Milking is one of the most important chores here (at least in my opinion). We currently have 4 cows, 2 sheep, and 12 goats that are actively getting milked. Milking happens in the morning, around 7 am, and in the afternoon around 2 pm.
Typically I start with the cows. We milk one at a time. All the animals know the schedule pretty well, and are used to the routine. They come when called, and usually enter and exit the milking parlor without much of a fuss.
It's important to set up everything you need and to get yourself prepared before you start milking. First, I set up the pulsator, claw, and the tank the milk will flow into. Cows have 4 teats, so the claw has 4 suction cups. When the cow walks into the dairy, we secure her in a headlock (totally painless), and feed her. This creates a positive association to milking for the cow, and makes it an easier job for us.
Before attaching the claw, I make sure her udders are clean. I wash off her udder with warm water, and clean towel that has udder wash or another santizing solution. I dip her teats in teat dip, then wipe that off with another clean towel. Cleaning her udder before milking is important, one, it allows me to feel her udder and check for any abnormalities. Second, by handling her teats, it helps stimulate her udder and prepares to drop milk. This makes milking easier on the teat.
I milk her until I can't see milking flowing into the tank anymore. It's important not to overmilk, this damages the mammary glands and tissues. I repeat this for the rest of the cows. In the morning the cows have more milk, I may need more than one container. Before moving onto our goats, I transfer the milking into a cooling tank. We keep the milk at 38 degrees F or lower. The tanks can hold up to 30 gallons, and have a temperature probe, as well as a large stirrer that keeps the milk moving and at a stable temperature.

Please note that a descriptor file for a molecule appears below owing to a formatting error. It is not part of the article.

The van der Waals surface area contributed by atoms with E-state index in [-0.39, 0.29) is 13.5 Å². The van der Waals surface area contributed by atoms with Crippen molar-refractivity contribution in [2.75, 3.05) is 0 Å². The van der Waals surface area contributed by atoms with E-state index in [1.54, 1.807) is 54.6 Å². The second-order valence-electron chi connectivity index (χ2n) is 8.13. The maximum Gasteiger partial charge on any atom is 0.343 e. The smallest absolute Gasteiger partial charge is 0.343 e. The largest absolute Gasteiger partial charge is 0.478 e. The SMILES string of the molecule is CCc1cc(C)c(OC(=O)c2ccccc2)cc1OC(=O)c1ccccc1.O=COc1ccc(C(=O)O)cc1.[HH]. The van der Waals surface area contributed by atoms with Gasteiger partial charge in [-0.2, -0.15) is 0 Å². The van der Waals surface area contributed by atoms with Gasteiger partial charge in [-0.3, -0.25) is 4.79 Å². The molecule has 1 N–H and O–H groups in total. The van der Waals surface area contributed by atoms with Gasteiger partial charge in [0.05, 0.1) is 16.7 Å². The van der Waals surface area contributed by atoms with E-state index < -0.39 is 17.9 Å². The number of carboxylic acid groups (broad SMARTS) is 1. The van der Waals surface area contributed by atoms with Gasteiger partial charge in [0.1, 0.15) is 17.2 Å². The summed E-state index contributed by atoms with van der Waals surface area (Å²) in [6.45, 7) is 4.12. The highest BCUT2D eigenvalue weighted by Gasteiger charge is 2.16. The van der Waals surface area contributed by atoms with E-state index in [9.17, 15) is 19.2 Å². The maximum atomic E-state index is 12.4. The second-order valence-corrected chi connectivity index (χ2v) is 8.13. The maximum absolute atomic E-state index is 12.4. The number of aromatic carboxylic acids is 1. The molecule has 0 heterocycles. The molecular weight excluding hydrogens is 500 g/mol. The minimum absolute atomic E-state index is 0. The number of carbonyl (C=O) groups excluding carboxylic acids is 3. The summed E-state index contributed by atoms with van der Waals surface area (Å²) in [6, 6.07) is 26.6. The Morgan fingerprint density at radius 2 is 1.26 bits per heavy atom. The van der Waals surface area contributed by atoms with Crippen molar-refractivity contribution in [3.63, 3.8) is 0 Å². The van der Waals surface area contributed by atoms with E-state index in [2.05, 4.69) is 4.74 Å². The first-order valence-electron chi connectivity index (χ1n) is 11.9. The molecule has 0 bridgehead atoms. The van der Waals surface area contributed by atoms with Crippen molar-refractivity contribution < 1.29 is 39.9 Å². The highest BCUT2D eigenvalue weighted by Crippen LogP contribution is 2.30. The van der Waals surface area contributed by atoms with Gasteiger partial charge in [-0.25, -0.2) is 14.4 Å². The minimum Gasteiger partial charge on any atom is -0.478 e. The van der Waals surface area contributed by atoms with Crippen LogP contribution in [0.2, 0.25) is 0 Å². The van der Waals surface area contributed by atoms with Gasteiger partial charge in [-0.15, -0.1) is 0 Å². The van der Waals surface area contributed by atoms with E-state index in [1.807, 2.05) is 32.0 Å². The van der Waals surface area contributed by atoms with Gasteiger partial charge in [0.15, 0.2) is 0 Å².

Milking the goats is a little different, they only have 2 teats. This means the claw only has 2 suction cups. We also prepare 3 goats at a time. They're trained to jump onto a milking stand and enter a headlock (similar to the cows), where they also get fed. Again, I'll wash all their udders with a clean towel, warm water, and a sanitizing solution. The goats don't take as long as the cows, they don't have as much milk stored in their udders. Once I'm done with the goats, I transfer the milk to the goat milk cooling tank. Then I milk our sheep the same way as the goats. The sheep don't produce too much milk so I store their milk in container in the fridge.
After milking is completed, it's time to clean! Everything we used to milk gets sanitized. The claws get rinsed. and we pump bleach water through for about 10 minutes. The small tanks, any transferring tubes, the pulsator, all get rinsed with warm water, soap, and then rinsed again with bleach water. Or, in the case of the pulsator (which I can't submerge), I'll wash it and then spray a santizing solution on it.
We also sweep out the dairy after milking, and always check to make sure the animals have access to water in the pasture, and in the stalls for when they come back in. As for the milk, we store it until we need to make yogurt, ice cream, cheese, buttermilk, or kiefer! We will even sell it raw.